Mesoscopic effects operating at spatial and temporal scales of 1 cm and 100 ms mediate between the two extremes of single neurons and the major lobes of the forebrain. They correspond in size to Brodmann's areas and in duration to psychophysical events that compose perceptions. Mesoscopic effects provide a link between extreme local fragmentation and global uniformity. They change continually in space and time, requiring a very close relationship between dynamic events, e.g., EEG bursts, and the media through which the propagation occurs. This requires a nonlinear approach, see (Skarda and Freeman, 1987; Freeman, 1992). In physics the importance of intermediate-range effects is well recognized (Kozma, 1998; Gade and Hu, 1999).
We illustrate the problem with Nunez' ocean wave analogy (Nunez, 2000; Freeman and Kozma, 2000). Propagation of such waves leaves largely unchanged the properties of the water through which transmission takes place. In mathematics the linearity of a 2nd order PDE formalizes this independence. Neural tissues are not passive media through which effects propagate as waves do in air and water. Extensive interactions between the propagating signal and the neural tissue, however, reveal that nonlinear effects are essential in brains, in which the dynamics is inseparable from the medium. The brain medium itself has an intimate relationship with the dynamics. There is a continuous excitation in the neural tissue, usually in sub-threshold regimes. Occasionally due to external stimuli, for example, the activity crosses a threshold. At that point the properties of the medium drastically change in a phase transition to accommodate changed external conditions. Mesoscopic elements are needed to introduce these nonlinearities, which are the essence of adaptation through perception and learning.
Conventional thermodynamics starts out by using very solid, reasonable and useful concepts about ergodic systems. In the rigorous concepts, one can measure relative entropy of a specified probability distribution relative to the stable equilibrium distribution. The "entropy" function is essentially just the logarithm of the invariant probability measure, which is simply the stable equilibrium probability distribution of possible states of the system. It is assumed that the entropy function of the universe is local and that it can be represented as the SUM of local entropy over all objects in the universe. Finally, it is assumed that the local entropy of an object is a function solely of the state of that object. This is equivalent to assuming that there never will be correlations across state in equilibrium -- an indefensible a priori assumption! When one enforces that assumption, one can "deduce" that life will not exist in equilibrium... that only the "heat death" can ever survive in equilibrium in any universe. All by assumption. In this work we are interested in how to get beyond the locality assumption, how to develop some sorts of mathematical tools to deal with the entropy functions which lead to phenomena like life.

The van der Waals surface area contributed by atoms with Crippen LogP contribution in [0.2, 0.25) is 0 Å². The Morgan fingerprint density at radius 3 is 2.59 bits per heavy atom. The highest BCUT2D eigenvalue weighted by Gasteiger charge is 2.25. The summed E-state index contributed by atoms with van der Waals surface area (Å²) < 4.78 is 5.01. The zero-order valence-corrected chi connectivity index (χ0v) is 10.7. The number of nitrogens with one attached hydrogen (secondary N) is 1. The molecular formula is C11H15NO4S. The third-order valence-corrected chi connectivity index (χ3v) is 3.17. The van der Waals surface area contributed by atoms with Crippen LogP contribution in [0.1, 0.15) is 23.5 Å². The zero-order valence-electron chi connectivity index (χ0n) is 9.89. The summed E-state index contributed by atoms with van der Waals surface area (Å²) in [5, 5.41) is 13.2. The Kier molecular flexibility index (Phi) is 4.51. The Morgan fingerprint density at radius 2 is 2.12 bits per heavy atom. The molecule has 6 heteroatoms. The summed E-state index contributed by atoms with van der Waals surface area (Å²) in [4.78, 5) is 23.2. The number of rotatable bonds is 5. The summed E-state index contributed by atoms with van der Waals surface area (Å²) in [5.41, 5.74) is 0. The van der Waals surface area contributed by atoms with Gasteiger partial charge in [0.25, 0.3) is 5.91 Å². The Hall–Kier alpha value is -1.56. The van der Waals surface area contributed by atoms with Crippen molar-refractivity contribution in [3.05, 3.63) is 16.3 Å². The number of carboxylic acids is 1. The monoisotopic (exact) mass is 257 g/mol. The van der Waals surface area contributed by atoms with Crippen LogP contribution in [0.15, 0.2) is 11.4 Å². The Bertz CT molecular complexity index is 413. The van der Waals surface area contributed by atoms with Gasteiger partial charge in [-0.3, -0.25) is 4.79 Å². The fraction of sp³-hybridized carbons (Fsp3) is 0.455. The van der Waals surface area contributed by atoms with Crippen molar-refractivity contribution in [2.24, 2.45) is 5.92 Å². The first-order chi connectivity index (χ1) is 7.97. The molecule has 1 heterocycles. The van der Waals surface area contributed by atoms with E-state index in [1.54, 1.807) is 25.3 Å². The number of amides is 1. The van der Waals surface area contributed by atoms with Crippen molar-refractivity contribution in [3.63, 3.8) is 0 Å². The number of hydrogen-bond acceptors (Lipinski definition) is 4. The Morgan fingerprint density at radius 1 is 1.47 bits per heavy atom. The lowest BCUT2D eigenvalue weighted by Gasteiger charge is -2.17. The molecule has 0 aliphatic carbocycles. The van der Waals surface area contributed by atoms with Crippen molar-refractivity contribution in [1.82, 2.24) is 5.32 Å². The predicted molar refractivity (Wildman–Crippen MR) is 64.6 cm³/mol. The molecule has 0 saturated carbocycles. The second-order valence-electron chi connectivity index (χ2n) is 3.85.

Neurobiological observations provide a clue is this respect. What distinguishes brain chaos from other kinds is the filamentous texture of neural tissue called neuropil, which is unlike any other substance in the known universe (Freeman, 1995). Neural populations stem ontogenetically in embryos from aggregates of neurons that grow axons and dendrites and form synaptic connections of steadily increasing density. At some threshold the density allows neurons to transmit more pulses than they receive, so that an aggregate undergoes a state transition from a zero point attractor to a non-zero point attractor, thereby becoming a population. Mathematically such a property has been described in random graphs, where the connectivity density is an order parameter that can induce state transitions, (Erdos and Renyi, 1960; Bollobas, 1985; Kauffman, 1995). Accordingly, state transitions in neuronal populations can be interpreted as a kind of percolation phenomenon in the neurophil medium. The dendritic currents of single neurons that govern pulse frequencies sum their potential fields in passing across the extracellular resistance, giving rise to extraneuronal potential differences manifested in the EEG, which correspond to the local mean fields of pulse densities in neighborhoods of neurons contributing to the local field potentials. In early stages of development these fields appear as direct current "d.c." fields with erratic fluctuations in the so-called "delt" range < 1 Hz. The neurons are excitatory, and their mutual excitation provides the sustained aperiodic activity that neurons require to stay alive and grow.
Unlike transistors, neurons have a short shelf life if they are isolated and left inactive. The activity of an excitatory population is self-stabilized by a non-zero point attractor (Freeman, 1975), giving rise to a field of nearly white noise, up to a frequency limit determined by the duration of the action potentials. The feedback can be modeled as a one-dimensional diffusion process, which randomizes the input of each neuron with respect to others' output and its own output. At some later stage, typically in humans after birth, cortical inhibitory neurons develop or transform from excitatory neurons, which contribute negative feedback, leading to the appearance of oscillations in the gamma spectrum of the EEG. The mutual excitation persists, and, in fact, is essential for the maintenance of the near-linear range of cortical oscillations through a depolarizing bias.
6. Concluding remarks
Our research aims at establishing methodological foundations of biocomplexity, its mathematical and computational aspects. We also demonstrate the application of the methodology on the example of sensory information processing. The intellectual challenge associated with the introduction of computational principles based on the newly developed theory of biocomplexity using stochastic chaos approach is enormous. It requires revisiting analytical tools of scientific research used in the modern ages, started with the Newtonian revolution. The major goal of this work is to show that there is a potential to overcome the shortcomings of the reductionist approach by laying down firm mathematical and methodological foundations of a new discipline at the interface of stochastic processes and dynamical systems. Our experience with sensory information processing seems very useful in this respect, as the very existence of biological systems roots in their continuous interaction with the environment via sensory channels and the closely related feedback loop created by their actions. The present work is a step towards establishing methodological foundations of non-autonomous dynamical systems.
Acknowledgments: This work was supported in part by ARO MURI grant DAAH04-96-1-0341 and by NIMH grant MH06686.